Learning about leadership from a visit to the art museum

Kaimal, G., Drescher, J., Fairbank, H., Gonzaga, A., Junkin, J., & White, G.P. (2016). Learning about leadership from a visit to the art museum. International Journal of Education and the Arts, 17(6).

Abstract:

This qualitative study presents an analysis of how guided visits to an art museum can provide leadership lessons for developing urban school leaders. Fourteen principal interns participated in teaching artist-facilitated guided arts engagement sessions at a large metropolitan museum. The sessions included art-making, observations of portraiture, discussions around their reactions to the art, and information on the artists’ choices, processes, and techniques. Data sources included observations of the sessions and interviews with participants which were analyzed using thematic analysis methods (identification of patterns across sets of data). Findings indicated guided engagement with the visual arts provided insights to participants about themselves (intrapersonal learning), understanding about how others learn (interpersonal learning), and development of a sense of agency through creative self-expression and changes in practice. 

Key Findings:

The main themes that emerged from the study included intra- and inter-personal learning and developing a sense of agency through creative self-expression. Feedback from participants indicates that the experience of visiting an art museum through the guided experiential engagement with a teaching artist was helpful to learn new aspects about themselves, about the subjectivity of individual perceptions of the world, and about the potential for making creative self-expression accessible to all.

This study suggests that the introduction of artistic engagement can change both an individual and their interaction with staff and students at their schools. The main linking analogy that enabled learning transfer was that of perspective and point of view. Through making narrative descriptions of the process and product, sharing in a group context, listening to diverse points of view, creating art themselves, and overcoming initial inhibitions, leaders gained new perspective on their role in school and strove to improve their skills and practice.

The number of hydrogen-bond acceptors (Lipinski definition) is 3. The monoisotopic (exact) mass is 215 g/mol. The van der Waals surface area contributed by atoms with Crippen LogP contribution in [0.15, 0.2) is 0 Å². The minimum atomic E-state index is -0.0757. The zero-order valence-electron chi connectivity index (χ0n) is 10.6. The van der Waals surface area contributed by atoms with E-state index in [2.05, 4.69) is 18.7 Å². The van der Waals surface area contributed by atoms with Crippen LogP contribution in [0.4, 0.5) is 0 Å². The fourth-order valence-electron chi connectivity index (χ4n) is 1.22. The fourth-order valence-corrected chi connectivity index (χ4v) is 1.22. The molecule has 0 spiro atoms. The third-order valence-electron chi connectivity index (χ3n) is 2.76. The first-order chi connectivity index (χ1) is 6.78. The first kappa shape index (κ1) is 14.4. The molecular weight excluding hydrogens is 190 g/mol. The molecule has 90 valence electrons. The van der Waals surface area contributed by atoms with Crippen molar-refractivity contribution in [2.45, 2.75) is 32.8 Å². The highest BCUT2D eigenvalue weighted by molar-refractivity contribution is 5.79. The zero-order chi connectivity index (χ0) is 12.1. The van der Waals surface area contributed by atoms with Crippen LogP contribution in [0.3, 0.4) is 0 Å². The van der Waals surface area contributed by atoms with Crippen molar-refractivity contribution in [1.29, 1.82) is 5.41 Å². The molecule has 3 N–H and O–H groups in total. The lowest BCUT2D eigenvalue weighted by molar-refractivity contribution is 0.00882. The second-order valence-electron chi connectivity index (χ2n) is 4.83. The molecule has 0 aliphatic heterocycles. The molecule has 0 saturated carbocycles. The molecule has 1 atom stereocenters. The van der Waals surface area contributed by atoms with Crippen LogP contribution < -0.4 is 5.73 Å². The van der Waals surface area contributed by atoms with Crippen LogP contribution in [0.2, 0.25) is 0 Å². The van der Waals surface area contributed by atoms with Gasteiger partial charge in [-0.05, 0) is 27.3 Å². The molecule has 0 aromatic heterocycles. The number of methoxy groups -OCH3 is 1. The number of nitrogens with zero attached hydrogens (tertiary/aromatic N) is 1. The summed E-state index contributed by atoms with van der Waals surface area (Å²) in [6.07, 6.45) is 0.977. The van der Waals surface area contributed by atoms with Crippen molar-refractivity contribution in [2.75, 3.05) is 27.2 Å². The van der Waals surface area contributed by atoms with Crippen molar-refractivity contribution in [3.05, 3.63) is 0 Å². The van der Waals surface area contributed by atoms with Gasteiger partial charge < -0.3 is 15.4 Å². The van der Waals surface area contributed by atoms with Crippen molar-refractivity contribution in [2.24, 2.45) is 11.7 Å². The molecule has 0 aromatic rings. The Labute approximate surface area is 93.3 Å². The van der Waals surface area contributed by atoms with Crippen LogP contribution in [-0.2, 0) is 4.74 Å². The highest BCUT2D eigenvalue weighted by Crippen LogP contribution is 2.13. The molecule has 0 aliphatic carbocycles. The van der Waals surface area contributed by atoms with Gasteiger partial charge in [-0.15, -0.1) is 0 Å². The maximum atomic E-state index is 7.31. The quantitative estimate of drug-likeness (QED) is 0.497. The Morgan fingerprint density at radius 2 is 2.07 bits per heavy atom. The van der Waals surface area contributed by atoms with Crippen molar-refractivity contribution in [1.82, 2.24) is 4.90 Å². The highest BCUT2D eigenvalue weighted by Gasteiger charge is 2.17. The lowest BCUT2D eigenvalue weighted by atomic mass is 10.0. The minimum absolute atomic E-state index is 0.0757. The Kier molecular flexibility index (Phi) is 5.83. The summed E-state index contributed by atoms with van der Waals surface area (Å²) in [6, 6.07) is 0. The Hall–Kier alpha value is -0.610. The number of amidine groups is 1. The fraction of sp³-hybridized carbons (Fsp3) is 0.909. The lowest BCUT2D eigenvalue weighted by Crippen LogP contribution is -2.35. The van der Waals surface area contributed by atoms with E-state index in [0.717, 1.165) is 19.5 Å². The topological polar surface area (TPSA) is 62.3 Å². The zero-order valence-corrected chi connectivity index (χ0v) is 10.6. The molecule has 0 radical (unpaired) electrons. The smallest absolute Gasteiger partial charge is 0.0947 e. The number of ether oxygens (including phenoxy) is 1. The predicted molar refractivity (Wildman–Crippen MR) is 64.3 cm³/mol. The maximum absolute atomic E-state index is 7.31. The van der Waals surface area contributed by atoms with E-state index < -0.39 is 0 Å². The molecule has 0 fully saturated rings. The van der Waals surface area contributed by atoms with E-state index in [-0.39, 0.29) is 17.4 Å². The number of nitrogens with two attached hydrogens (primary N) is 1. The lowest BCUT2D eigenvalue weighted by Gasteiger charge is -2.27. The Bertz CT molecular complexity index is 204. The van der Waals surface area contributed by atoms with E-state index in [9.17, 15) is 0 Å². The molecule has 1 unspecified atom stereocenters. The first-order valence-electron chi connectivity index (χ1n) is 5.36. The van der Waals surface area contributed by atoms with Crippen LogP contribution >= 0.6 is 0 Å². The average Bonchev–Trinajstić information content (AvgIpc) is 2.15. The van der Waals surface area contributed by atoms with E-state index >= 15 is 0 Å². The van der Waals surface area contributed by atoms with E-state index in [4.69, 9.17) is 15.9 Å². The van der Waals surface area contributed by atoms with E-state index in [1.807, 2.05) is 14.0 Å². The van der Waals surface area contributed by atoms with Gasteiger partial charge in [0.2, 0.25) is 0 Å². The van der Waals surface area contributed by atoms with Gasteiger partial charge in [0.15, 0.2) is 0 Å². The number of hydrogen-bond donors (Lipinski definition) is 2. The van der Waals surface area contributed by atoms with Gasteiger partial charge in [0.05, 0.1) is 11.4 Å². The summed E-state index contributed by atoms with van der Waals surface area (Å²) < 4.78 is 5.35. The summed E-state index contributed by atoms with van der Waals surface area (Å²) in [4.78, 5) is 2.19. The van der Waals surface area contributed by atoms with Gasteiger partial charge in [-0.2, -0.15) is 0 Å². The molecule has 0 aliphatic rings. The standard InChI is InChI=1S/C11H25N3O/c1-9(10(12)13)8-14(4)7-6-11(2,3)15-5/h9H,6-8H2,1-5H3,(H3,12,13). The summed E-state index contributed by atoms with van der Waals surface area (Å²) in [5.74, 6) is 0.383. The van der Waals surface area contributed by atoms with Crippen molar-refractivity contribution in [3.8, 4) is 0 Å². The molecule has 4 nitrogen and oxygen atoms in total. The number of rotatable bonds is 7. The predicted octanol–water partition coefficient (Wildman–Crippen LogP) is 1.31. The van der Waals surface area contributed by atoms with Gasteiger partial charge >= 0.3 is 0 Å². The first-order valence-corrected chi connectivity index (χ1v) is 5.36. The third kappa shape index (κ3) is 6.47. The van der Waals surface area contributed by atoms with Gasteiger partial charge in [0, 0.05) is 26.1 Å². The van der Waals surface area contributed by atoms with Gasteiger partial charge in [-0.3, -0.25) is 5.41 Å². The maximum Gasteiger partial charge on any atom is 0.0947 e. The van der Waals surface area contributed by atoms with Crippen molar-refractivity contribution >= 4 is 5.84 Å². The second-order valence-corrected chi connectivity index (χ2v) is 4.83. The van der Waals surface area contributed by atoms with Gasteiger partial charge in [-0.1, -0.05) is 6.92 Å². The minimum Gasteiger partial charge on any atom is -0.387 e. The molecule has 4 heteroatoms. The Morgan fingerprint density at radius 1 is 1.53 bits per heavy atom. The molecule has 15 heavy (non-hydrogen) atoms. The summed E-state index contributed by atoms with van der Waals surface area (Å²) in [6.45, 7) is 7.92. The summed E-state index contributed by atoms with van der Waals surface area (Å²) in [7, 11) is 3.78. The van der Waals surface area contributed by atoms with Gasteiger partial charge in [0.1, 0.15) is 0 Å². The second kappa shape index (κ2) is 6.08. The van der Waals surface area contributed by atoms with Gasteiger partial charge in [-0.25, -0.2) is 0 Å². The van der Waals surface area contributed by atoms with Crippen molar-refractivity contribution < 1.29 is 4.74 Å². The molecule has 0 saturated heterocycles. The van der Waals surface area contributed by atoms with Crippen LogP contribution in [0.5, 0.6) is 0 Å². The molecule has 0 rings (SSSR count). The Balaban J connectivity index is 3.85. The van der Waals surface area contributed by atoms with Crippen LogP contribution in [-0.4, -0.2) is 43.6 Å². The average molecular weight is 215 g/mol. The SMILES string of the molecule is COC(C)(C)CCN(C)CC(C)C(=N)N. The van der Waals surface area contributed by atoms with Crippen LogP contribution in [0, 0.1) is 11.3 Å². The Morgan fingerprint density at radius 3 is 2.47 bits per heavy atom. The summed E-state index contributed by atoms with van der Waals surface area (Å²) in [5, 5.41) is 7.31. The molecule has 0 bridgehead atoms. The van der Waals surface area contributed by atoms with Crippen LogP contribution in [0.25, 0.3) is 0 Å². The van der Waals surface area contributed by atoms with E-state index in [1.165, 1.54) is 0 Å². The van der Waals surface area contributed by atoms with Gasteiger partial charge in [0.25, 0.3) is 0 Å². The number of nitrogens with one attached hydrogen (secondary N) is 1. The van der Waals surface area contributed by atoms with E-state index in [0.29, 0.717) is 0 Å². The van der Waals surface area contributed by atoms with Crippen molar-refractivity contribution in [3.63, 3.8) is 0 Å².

Significance of the Findings:

In practice, teaching leadership in urban education settings requires creativity and “out of the box” thinking. Urban educators are faced with leading classrooms that are often under-resourced and are in neighborhoods where students’ families are unable to financially supplement a students’ education. Under-resourced and under-funded urban schools require leaders to make tough decisions related to budget and provide a balanced disciplinary environment. Attending professional development based in an art museum experience can be a source of empowerment and agency for principals to be creative in facing the challenges of the urban school environment. It will also allow them to see the world from their student’s perspective more readily, enabling them to react in positive and effective ways. Policy makers and district leaders should support arts-based leadership programs to increase the effectiveness of teachers’ responses to a diverse student population.

Methodology:

The data for this project were collected as part of the evaluation of two leadership development initiatives. The researchers comprise the staff and faculty of these two programs that worked with the 14 participants of the study. The curriculum of the two programs was meant to foster learning in and through the arts by providing opportunities for creativity and imagination among the project participants. The seminars principals attended contained four key elements related to aesthetic education – inquiry, art-making, contextual exploration, and reflection.

Quantitative data for the study came from feedback surveys and qualitative data was derived from observations of the sessions by the researchers, in-session contributions from participants, and interviews with participants. Notes and surveys were taken before and after the sessions and included in the database later as part of the qualitative data. The interviews were transcribed and analyzed to identify themes and patterns from the responses of the participants.

Limitations of the Research:

The researchers identified limitations to the study.

• The participants were a self-selected group of aspiring and experienced school leaders who were open and willing to participate in the sessions.

• The creativity sessions were not mandatory to all participating school leaders, and thus, not everyone chose to attend when given a choice.

• There was attrition over the course of the study from aspiring school leaders upon their graduation from their certification programs.

• Some participants let their diffidence and lack of skill in the art form to negatively impact their learning even though the teaching artists and the facilitators attempted to dispel the perception that any skills were needed to participate and learn.

Questions to Guide New Research:

Potential questions for future research include:

• How do visits to museums spark and sustain new learning around leadership?

• How can we use the arts to drive empathy and respect for diversity?

• How can the arts become a space to engage in dialogue around leadership and leadership development?

• How can learning in museums be transferred to education reform?